Estonian kroons

The drunk Russian

In 2005 I was holidaying with my family in Estonia. It was mid-morning and we walking back from the supermarket to our apartment in Tallinn. We were aware of a young man walking behind us but we ignored him until he approached us. He was thin, aged in his early 20s, staggering abit and obviously intoxicated. I noticed he had dried blood on his forehead and it was clear he had been awake all night. He spoke English with a Russian accent and told us he was out of money. He wanted to buy another drink. As we walked he tried to engage us in conversation, we were polite but not willing to keep his "party for one" going. He couldn't tell where we were from, only knew we spoke English and really tried to get us to feel sorry for him. Not getting the result he wanted, he became frustrated and began rambling off different currencies, hoping we might give him some. He first asked for kroons, then euros, dollars, poinds and rubles. He was willing to accept anything. When he said yen, we just had to laugh, obviously we're not from Japan. In the end, we told him it was best for him to just go home but he kept saying 'Why you not give?' Why you not give?' He really expected us to give him some money. In hindsight, we probably should have given him something, just for the comedy. He was quite amusing. When he eventually walked away from us we heard him cursing, saying to himself  'Fuck you, motherfuckers!'. We couldn't help but laugh. Years later, this guy still comes up in our conversations. We like to impersonate him  - he was a real character!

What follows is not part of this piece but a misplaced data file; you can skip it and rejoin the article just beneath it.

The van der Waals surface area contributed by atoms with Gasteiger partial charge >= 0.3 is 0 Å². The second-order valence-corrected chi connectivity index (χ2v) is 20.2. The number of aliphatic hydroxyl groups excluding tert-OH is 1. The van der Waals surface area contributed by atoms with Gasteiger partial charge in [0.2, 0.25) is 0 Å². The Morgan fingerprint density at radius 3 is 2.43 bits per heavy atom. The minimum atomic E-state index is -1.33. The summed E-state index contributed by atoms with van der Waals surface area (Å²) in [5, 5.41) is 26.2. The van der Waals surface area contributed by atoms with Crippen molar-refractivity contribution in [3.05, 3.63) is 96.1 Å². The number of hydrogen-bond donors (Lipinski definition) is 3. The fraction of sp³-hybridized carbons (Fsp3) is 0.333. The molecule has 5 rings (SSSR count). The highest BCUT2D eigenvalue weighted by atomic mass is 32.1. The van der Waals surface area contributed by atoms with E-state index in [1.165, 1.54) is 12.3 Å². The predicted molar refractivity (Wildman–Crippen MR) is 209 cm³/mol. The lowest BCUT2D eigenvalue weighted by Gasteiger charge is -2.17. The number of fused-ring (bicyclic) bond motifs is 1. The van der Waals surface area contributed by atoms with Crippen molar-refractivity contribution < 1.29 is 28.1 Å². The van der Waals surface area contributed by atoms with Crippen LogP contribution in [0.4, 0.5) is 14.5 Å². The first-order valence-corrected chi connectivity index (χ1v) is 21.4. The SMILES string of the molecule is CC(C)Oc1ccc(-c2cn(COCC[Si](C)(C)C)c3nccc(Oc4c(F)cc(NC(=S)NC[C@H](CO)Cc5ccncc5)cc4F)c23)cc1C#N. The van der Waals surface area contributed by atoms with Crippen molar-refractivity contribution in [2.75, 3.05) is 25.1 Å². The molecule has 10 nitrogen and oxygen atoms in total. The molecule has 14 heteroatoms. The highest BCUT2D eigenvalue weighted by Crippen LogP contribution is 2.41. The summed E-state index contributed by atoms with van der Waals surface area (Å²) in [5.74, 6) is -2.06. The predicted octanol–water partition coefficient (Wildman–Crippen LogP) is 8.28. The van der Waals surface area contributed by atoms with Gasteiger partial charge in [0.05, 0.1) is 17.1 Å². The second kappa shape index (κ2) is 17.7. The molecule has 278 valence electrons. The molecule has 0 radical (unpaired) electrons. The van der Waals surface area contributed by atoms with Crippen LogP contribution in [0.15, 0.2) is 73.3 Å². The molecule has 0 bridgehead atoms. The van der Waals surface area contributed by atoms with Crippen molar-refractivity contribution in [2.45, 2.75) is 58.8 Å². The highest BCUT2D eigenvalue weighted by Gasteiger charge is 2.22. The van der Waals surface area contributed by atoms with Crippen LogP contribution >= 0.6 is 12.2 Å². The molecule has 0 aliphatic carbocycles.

The French flight attendants